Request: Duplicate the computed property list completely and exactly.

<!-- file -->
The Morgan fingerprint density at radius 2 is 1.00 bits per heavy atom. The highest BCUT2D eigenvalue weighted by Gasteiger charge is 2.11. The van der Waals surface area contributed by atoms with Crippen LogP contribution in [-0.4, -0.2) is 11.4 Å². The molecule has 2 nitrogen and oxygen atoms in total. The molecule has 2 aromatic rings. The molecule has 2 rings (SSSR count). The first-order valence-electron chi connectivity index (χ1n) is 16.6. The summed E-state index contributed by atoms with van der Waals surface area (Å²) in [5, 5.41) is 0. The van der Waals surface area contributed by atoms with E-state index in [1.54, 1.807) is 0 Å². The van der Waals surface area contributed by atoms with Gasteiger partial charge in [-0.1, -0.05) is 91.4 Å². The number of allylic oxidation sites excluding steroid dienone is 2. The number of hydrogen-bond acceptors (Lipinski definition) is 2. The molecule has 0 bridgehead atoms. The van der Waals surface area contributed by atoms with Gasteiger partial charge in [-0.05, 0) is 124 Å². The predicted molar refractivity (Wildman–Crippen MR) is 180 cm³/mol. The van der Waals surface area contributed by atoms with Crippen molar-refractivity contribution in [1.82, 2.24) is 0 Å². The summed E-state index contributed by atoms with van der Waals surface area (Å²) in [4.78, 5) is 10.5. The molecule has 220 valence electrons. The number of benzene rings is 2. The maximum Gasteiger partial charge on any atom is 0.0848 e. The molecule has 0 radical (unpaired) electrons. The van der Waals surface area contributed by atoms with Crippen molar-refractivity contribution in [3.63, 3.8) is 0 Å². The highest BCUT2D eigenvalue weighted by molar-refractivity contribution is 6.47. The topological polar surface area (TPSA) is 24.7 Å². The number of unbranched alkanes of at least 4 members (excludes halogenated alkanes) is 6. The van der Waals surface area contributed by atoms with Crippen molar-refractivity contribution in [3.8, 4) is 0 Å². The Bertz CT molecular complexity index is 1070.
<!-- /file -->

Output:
The Morgan fingerprint density at radius 2 is 1.00 bits per heavy atom. The highest BCUT2D eigenvalue weighted by Gasteiger charge is 2.11. The van der Waals surface area contributed by atoms with Crippen LogP contribution in [-0.4, -0.2) is 11.4 Å². The molecule has 2 nitrogen and oxygen atoms in total. The molecule has 2 aromatic rings. The molecule has 2 rings (SSSR count). The first-order valence-electron chi connectivity index (χ1n) is 16.6. The summed E-state index contributed by atoms with van der Waals surface area (Å²) in [5, 5.41) is 0. The van der Waals surface area contributed by atoms with E-state index in [1.54, 1.807) is 0 Å². The van der Waals surface area contributed by atoms with Gasteiger partial charge in [-0.1, -0.05) is 91.4 Å². The number of allylic oxidation sites excluding steroid dienone is 2. The number of hydrogen-bond acceptors (Lipinski definition) is 2. The molecule has 0 bridgehead atoms. The van der Waals surface area contributed by atoms with Gasteiger partial charge in [-0.05, 0) is 124 Å². The predicted molar refractivity (Wildman–Crippen MR) is 180 cm³/mol. The van der Waals surface area contributed by atoms with Crippen molar-refractivity contribution in [1.82, 2.24) is 0 Å². The summed E-state index contributed by atoms with van der Waals surface area (Å²) in [4.78, 5) is 10.5. The molecule has 220 valence electrons. The number of benzene rings is 2. The maximum Gasteiger partial charge on any atom is 0.0848 e. The molecule has 0 radical (unpaired) electrons. The van der Waals surface area contributed by atoms with Crippen molar-refractivity contribution in [3.63, 3.8) is 0 Å². The highest BCUT2D eigenvalue weighted by molar-refractivity contribution is 6.47. The topological polar surface area (TPSA) is 24.7 Å². The number of unbranched alkanes of at least 4 members (excludes halogenated alkanes) is 6. The van der Waals surface area contributed by atoms with Crippen molar-refractivity contribution in [3.8, 4) is 0 Å². The Bertz CT molecular complexity index is 1070.